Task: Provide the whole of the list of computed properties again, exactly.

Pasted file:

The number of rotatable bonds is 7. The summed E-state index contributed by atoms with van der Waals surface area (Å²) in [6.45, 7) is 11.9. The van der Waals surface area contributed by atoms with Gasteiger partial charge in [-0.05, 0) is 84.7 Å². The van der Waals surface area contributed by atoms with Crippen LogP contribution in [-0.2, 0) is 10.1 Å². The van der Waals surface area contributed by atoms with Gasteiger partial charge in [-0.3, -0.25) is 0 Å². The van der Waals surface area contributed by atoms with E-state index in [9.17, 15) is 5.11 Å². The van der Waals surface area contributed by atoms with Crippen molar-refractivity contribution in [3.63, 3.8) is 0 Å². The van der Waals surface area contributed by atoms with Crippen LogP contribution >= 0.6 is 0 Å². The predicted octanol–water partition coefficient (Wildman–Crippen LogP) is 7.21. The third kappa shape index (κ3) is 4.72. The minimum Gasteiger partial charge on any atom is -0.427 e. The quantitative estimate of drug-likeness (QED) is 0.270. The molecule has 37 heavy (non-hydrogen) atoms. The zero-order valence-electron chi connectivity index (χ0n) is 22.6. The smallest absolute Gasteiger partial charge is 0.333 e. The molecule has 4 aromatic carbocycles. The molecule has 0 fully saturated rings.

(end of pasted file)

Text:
The number of rotatable bonds is 7. The summed E-state index contributed by atoms with van der Waals surface area (Å²) in [6.45, 7) is 11.9. The van der Waals surface area contributed by atoms with Gasteiger partial charge in [-0.05, 0) is 84.7 Å². The van der Waals surface area contributed by atoms with Crippen LogP contribution in [-0.2, 0) is 10.1 Å². The van der Waals surface area contributed by atoms with Gasteiger partial charge in [-0.3, -0.25) is 0 Å². The van der Waals surface area contributed by atoms with E-state index in [9.17, 15) is 5.11 Å². The van der Waals surface area contributed by atoms with Crippen molar-refractivity contribution in [3.63, 3.8) is 0 Å². The van der Waals surface area contributed by atoms with Crippen LogP contribution >= 0.6 is 0 Å². The predicted octanol–water partition coefficient (Wildman–Crippen LogP) is 7.21. The third kappa shape index (κ3) is 4.72. The minimum Gasteiger partial charge on any atom is -0.427 e. The quantitative estimate of drug-likeness (QED) is 0.270. The molecule has 37 heavy (non-hydrogen) atoms. The zero-order valence-electron chi connectivity index (χ0n) is 22.6. The smallest absolute Gasteiger partial charge is 0.333 e. The molecule has 4 aromatic carbocycles. The molecule has 0 fully saturated rings.